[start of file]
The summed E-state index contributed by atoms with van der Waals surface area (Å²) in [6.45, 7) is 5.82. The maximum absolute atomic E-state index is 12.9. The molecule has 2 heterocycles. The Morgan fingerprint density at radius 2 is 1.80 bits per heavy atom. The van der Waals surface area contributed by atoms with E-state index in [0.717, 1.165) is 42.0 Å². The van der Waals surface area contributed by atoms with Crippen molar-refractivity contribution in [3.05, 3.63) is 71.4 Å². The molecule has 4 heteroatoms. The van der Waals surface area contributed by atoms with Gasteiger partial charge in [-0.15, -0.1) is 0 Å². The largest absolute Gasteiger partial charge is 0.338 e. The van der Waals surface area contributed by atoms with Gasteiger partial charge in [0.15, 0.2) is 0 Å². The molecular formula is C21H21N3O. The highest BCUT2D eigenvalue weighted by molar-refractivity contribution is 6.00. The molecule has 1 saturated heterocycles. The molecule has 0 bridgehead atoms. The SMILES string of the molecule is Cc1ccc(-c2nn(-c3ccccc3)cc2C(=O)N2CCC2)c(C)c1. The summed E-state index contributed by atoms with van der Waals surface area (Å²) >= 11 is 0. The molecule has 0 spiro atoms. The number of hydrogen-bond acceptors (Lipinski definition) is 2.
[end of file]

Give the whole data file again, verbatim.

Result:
The summed E-state index contributed by atoms with van der Waals surface area (Å²) in [6.45, 7) is 5.82. The maximum absolute atomic E-state index is 12.9. The molecule has 2 heterocycles. The Morgan fingerprint density at radius 2 is 1.80 bits per heavy atom. The van der Waals surface area contributed by atoms with E-state index in [0.717, 1.165) is 42.0 Å². The van der Waals surface area contributed by atoms with Crippen molar-refractivity contribution in [3.05, 3.63) is 71.4 Å². The molecule has 4 heteroatoms. The van der Waals surface area contributed by atoms with Gasteiger partial charge in [-0.15, -0.1) is 0 Å². The largest absolute Gasteiger partial charge is 0.338 e. The van der Waals surface area contributed by atoms with Gasteiger partial charge in [0.15, 0.2) is 0 Å². The molecular formula is C21H21N3O. The highest BCUT2D eigenvalue weighted by molar-refractivity contribution is 6.00. The molecule has 1 saturated heterocycles. The molecule has 0 bridgehead atoms. The SMILES string of the molecule is Cc1ccc(-c2nn(-c3ccccc3)cc2C(=O)N2CCC2)c(C)c1. The summed E-state index contributed by atoms with van der Waals surface area (Å²) >= 11 is 0. The molecule has 0 spiro atoms. The number of hydrogen-bond acceptors (Lipinski definition) is 2.